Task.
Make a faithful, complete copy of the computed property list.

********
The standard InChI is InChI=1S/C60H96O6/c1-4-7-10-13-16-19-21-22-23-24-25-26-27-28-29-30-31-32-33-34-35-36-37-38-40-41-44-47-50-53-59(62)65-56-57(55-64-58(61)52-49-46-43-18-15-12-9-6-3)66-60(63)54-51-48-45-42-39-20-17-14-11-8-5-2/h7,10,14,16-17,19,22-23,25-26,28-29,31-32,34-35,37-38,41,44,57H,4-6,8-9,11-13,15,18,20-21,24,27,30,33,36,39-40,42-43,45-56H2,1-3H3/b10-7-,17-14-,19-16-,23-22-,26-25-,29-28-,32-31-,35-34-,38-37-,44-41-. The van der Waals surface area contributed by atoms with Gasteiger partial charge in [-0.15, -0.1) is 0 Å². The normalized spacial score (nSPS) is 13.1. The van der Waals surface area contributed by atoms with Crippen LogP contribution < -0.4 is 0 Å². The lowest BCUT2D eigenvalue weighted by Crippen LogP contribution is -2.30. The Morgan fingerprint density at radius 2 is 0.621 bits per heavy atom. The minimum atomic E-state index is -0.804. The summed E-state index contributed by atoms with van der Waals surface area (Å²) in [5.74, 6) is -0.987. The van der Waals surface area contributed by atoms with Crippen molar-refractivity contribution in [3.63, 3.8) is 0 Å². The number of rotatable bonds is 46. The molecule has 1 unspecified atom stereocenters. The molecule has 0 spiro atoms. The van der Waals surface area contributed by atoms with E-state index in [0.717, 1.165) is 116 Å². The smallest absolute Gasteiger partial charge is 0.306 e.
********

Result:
The standard InChI is InChI=1S/C60H96O6/c1-4-7-10-13-16-19-21-22-23-24-25-26-27-28-29-30-31-32-33-34-35-36-37-38-40-41-44-47-50-53-59(62)65-56-57(55-64-58(61)52-49-46-43-18-15-12-9-6-3)66-60(63)54-51-48-45-42-39-20-17-14-11-8-5-2/h7,10,14,16-17,19,22-23,25-26,28-29,31-32,34-35,37-38,41,44,57H,4-6,8-9,11-13,15,18,20-21,24,27,30,33,36,39-40,42-43,45-56H2,1-3H3/b10-7-,17-14-,19-16-,23-22-,26-25-,29-28-,32-31-,35-34-,38-37-,44-41-. The van der Waals surface area contributed by atoms with Gasteiger partial charge in [-0.15, -0.1) is 0 Å². The normalized spacial score (nSPS) is 13.1. The van der Waals surface area contributed by atoms with Crippen LogP contribution < -0.4 is 0 Å². The lowest BCUT2D eigenvalue weighted by Crippen LogP contribution is -2.30. The Morgan fingerprint density at radius 2 is 0.621 bits per heavy atom. The minimum atomic E-state index is -0.804. The summed E-state index contributed by atoms with van der Waals surface area (Å²) in [5.74, 6) is -0.987. The van der Waals surface area contributed by atoms with Crippen molar-refractivity contribution in [3.63, 3.8) is 0 Å². The number of rotatable bonds is 46. The molecule has 1 unspecified atom stereocenters. The molecule has 0 spiro atoms. The van der Waals surface area contributed by atoms with E-state index in [0.717, 1.165) is 116 Å². The smallest absolute Gasteiger partial charge is 0.306 e.